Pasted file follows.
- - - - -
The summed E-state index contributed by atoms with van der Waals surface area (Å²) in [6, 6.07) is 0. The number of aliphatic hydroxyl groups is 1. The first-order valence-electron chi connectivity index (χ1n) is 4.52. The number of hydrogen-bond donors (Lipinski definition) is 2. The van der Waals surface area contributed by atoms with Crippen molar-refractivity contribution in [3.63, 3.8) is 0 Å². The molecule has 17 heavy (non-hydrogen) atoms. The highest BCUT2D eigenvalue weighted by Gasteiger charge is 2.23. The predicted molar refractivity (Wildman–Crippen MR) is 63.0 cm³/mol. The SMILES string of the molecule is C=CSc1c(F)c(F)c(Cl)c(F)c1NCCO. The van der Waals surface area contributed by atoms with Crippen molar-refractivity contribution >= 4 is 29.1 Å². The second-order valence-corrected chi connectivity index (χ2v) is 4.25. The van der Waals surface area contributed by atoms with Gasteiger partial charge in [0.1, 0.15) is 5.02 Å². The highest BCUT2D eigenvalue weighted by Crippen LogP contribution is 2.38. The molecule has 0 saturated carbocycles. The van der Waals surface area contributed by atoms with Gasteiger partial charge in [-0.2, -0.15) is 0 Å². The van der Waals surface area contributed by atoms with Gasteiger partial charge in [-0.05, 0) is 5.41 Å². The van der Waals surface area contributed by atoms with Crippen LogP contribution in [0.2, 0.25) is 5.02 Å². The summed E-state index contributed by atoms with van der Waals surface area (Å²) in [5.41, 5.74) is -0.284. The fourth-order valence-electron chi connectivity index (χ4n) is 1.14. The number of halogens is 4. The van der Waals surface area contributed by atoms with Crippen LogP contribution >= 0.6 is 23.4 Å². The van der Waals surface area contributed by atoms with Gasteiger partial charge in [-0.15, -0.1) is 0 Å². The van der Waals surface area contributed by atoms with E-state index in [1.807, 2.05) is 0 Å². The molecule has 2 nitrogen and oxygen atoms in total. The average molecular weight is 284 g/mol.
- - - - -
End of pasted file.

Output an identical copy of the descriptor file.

The summed E-state index contributed by atoms with van der Waals surface area (Å²) in [6, 6.07) is 0. The number of aliphatic hydroxyl groups is 1. The first-order valence-electron chi connectivity index (χ1n) is 4.52. The number of hydrogen-bond donors (Lipinski definition) is 2. The van der Waals surface area contributed by atoms with Crippen molar-refractivity contribution in [3.63, 3.8) is 0 Å². The molecule has 17 heavy (non-hydrogen) atoms. The highest BCUT2D eigenvalue weighted by Gasteiger charge is 2.23. The predicted molar refractivity (Wildman–Crippen MR) is 63.0 cm³/mol. The SMILES string of the molecule is C=CSc1c(F)c(F)c(Cl)c(F)c1NCCO. The van der Waals surface area contributed by atoms with Crippen molar-refractivity contribution >= 4 is 29.1 Å². The second-order valence-corrected chi connectivity index (χ2v) is 4.25. The van der Waals surface area contributed by atoms with Gasteiger partial charge in [0.1, 0.15) is 5.02 Å². The highest BCUT2D eigenvalue weighted by Crippen LogP contribution is 2.38. The molecule has 0 saturated carbocycles. The van der Waals surface area contributed by atoms with Gasteiger partial charge in [-0.2, -0.15) is 0 Å². The van der Waals surface area contributed by atoms with Gasteiger partial charge in [-0.05, 0) is 5.41 Å². The van der Waals surface area contributed by atoms with Crippen LogP contribution in [0.2, 0.25) is 5.02 Å². The summed E-state index contributed by atoms with van der Waals surface area (Å²) in [5.41, 5.74) is -0.284. The fourth-order valence-electron chi connectivity index (χ4n) is 1.14. The number of halogens is 4. The van der Waals surface area contributed by atoms with Crippen LogP contribution >= 0.6 is 23.4 Å². The van der Waals surface area contributed by atoms with Gasteiger partial charge in [-0.15, -0.1) is 0 Å². The van der Waals surface area contributed by atoms with E-state index in [1.807, 2.05) is 0 Å². The molecule has 2 nitrogen and oxygen atoms in total. The average molecular weight is 284 g/mol.